A Review of Measurement for Quantification of Carbon Dioxide Removal by Enhanced Weathering in Soil

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Matthew Oliver Clarkson, Christina Larkin, Philipp Swoboda, Tom Reershemius, Jesper Tim Suhrhoff, Cara Nichole Maesano, James Campbell


All pathways which limit global temperature rise to <2oC above pre-industrial temperatures now require carbon dioxide removal (CDR) in addition to rapid greenhouse gas emissions reductions. Novel and durable CDR strategies need to rapidly scale over the next few decades in order to reach Paris Agreement Targets. Terrestrial enhanced weathering (EW) involves the acceleration of natural weathering processes via the deployment of crushed rock feedstocks, typically Ca- and Mg-rich silicates, in soils. While models predict this has the potential to remove multiple gigatonnes of CO2 annually, as an open-system pathway, the measurement (monitoring), reporting, and verification (MRV) of carbon removal and storage is challenging. Here we provide a review of the current literature showing the state-of-play of different methods for monitoring EW. We focus on geochemical characterization of weathering processes at the weathering site itself, acknowledging that the final storage of carbon is largely in the oceans, with potential losses occurring during transfer. There are two main approaches for measuring EW, one focused on solid phase measurements, including exchangeable phases, and the other on the aqueous phase. Additionally, gas phase measurements have been employed to understand CO2 fluxes, but can be dominated by short-term organic carbon cycling. We stress that, although there is complexity in tracing EW CDR in the natural field environment, established literature validates existing approaches, and each approach has strengths and limitations. The complexity inherent in open-system CDR pathways is navigable through surplus measurement strategies and well designed experiments, which we highlight are critical in the early stage of the EW CDR industry.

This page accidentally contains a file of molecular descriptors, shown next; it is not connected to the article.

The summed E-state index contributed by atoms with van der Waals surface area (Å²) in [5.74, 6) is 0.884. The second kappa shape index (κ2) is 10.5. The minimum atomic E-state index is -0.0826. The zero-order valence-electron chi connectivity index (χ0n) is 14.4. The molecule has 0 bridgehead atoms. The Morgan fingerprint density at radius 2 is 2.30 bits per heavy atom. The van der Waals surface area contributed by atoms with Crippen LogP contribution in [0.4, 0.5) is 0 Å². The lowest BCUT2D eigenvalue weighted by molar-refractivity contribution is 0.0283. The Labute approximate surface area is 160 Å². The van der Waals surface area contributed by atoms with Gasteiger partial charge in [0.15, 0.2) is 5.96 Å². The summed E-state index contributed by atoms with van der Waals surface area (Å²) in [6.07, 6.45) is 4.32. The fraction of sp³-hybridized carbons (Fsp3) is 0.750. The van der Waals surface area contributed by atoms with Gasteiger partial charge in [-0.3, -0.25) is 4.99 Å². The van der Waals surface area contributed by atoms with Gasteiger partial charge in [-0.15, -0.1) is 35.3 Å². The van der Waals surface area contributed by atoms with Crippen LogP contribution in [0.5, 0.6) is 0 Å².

Physical Sciences and Mathematics


enhanced silicate weathering, negative emissions technologies, climate change mitigation, carbon mineralization, MRV, negative emissions technologies, Climate change mitigation, carbon mineralization, MRV


Published: 2023-11-28 14:11

Last Updated: 2023-12-05 23:54

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CC BY Attribution 4.0 International

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Conflict of interest statement:
M. O. Clarkson, C. S. Larkin and P. Swoboda declare that they work for a for-profit company (InPlanet GmbH) deploying enhanced weathering for carbon dioxide removal. J. Campbell sits on the science advisory board for InPlanet.

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